hotsparkmama

Support for health & wellness

Binge Eating..not ME!

on March 30, 2013

crazy monkey

Here’s an article I read & edited for OUR viewing pleasure (& it just so happens to be after the day I posted dessert recipes..strictly coincidental HaHa)

For those of US who struggle with occasional binges that are more annoying and guilt-providing than obsessions or compulsions, there are a few tricks you can implement to keep yourself on track and avoid bingeing.

1. NEVER eat directly from the whole carton, bag or box. Take out your portion and put the rest away.

2. For sweets and treats, use small (4 ounce) bowls and cocktail spoons or forks. A half a cup of ice cream or pie will look like a lot more food if you put it in a small bowl, rather than a large bowl with lots of extra empty space. Using smaller spoons and forks will make smaller portions last longer and slow down your eating.

3. Set a kitchen timer or monitor the clock and try to extend meal times to 15-20 minutes. Take small bites and put your fork down in between bites. Have a conversation, chew slowly, etc. These strategies will allow your body to have enough time for its fullness cues to kick in. It takes about 15-20 minutes for your tummy to send a signal to your brain that you are full. Remember last Thanksgiving when you gobbled down 2-3 plates of food in about 5 minutes and then regretted it 10 minutes later because your tummy felt like it was going to explode? It’s a miserable feeling, but eating slowly is the best defense to preventing it from happening again. 4. Learn to differentiate between hunger and cravings. Cravings are usually for something specific (brownies, French fries, bread, candy, etc.). However, if you are truly hungry, you will most likely eat anything, including raw veggies dipped in hummus or a small handful of nuts. The lines between hunger and cravings are often blurred. Listen to your body and learn to decipher between cravings and hunger.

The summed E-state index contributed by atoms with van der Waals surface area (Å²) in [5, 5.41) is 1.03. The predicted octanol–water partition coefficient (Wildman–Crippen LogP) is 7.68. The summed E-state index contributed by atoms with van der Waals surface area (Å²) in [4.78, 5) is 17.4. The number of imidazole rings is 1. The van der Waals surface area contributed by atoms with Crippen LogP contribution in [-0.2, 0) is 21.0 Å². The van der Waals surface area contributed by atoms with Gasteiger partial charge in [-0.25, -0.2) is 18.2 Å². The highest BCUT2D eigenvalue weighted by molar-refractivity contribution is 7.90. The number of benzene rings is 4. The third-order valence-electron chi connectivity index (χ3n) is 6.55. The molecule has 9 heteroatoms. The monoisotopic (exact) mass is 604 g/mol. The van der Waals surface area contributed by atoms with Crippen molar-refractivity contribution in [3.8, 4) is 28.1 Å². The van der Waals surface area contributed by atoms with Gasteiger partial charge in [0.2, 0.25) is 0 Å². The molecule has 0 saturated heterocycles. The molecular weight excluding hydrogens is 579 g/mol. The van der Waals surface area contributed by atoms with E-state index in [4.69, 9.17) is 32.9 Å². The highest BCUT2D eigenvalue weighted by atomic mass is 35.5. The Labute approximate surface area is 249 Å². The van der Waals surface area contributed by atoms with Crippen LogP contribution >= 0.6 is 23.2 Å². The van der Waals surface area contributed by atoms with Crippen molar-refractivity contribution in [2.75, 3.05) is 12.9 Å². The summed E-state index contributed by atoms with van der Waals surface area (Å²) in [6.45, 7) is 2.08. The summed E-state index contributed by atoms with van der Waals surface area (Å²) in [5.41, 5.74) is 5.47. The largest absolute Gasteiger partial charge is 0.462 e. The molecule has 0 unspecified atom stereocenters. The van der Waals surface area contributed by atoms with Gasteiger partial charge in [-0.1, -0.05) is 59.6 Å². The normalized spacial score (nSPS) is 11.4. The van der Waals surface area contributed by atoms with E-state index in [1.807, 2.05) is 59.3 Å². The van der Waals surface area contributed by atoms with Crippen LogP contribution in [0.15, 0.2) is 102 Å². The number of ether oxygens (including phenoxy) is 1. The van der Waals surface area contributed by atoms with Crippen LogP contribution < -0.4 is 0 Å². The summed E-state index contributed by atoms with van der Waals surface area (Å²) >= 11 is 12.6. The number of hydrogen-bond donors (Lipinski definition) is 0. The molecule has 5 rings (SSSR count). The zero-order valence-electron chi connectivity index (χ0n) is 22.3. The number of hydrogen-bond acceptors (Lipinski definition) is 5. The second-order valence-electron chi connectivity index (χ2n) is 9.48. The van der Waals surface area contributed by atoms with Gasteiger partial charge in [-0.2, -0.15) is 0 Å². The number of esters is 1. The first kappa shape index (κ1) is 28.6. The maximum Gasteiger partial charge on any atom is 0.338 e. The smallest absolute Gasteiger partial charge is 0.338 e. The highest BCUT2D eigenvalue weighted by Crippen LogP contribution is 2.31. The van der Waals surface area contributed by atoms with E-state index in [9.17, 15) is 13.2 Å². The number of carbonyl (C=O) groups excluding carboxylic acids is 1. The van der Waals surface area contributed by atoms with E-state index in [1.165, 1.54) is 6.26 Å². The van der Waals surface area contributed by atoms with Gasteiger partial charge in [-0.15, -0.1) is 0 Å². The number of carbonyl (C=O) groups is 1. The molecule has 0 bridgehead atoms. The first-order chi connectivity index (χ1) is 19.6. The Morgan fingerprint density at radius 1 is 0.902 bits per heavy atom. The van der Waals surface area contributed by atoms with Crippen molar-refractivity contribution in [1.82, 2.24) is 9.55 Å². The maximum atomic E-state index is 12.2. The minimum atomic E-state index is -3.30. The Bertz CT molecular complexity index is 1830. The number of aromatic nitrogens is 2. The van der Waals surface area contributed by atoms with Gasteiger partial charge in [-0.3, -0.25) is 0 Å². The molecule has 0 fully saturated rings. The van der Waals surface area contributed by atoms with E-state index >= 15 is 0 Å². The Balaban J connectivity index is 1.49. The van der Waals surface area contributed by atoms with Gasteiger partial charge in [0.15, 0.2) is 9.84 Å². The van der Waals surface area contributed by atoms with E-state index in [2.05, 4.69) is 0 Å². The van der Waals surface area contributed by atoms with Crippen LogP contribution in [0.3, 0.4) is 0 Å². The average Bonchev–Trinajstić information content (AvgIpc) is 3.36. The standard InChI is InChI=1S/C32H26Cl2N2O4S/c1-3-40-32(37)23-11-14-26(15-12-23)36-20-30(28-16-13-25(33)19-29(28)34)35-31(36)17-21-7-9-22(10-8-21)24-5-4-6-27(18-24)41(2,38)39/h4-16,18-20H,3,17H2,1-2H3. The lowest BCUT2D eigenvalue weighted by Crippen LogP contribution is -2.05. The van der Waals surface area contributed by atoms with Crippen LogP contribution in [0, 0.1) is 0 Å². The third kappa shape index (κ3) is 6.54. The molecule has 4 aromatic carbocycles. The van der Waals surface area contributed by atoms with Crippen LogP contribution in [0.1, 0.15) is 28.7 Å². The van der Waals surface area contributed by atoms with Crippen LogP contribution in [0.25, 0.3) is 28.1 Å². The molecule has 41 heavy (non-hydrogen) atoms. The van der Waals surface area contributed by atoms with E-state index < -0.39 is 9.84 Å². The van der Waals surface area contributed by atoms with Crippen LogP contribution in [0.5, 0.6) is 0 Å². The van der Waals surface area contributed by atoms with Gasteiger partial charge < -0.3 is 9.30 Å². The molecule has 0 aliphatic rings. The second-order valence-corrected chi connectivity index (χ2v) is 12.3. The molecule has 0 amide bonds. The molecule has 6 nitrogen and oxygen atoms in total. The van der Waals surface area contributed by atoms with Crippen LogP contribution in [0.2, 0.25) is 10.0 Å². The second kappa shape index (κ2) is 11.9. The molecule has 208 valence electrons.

5. Sometimes, we can confuse hunger with thirst. If you find yourself staring into the fridge looking for something to eat, but don’t know what you want, you are most likely experiencing boredom cravings. Grab a glass of water and walk away.

6. When a craving for a specific food strikes, have an answer for it: Go for a walk, read a good book, take a hot bath, take Advocare’s CarbEase Plus, whatever you have to do to get your mind off of the craving.

7. Sometimes binge eating isn’t really about the food or the craving at all. Instead it’s more of a stress reliever after a really bad day or a difficult breakup. Often without realizing it, we eat the whole bag of cookies or that entire bowl of pasta as a coping mechanism for stress or personal struggles. This would be a great time to try Advocare’s Oasis!  One of the most important things to prevent these types of binges is to stay present. Slow down and savor each bite of food. Better yet, seek out stress relief by going for a walk around the block or taking a hot bath.

8. DON’T skip meals! This is very important. Skipping meals and snacks can cause you to overeat at the next meal, and eating just one (or two) big meal per day can wreak havoc on your blood sugars and hinder weight loss. Aim for three meals per day plus one to  three (based on your calorie needs) healthy snacks.

9. Stay present while eating. Be aware of what you are eating and how much. Focus on your food and minimize any other distractions: Avoid eating in front of the TV or computer. Clear off the kitchen table. Don’t read, study, write or talk on the phone while you eat. By eating more mindfully, you will enjoy your meals more, notices fullness, flavor and satisfaction better than ever before, and feel less of a desire to overeat.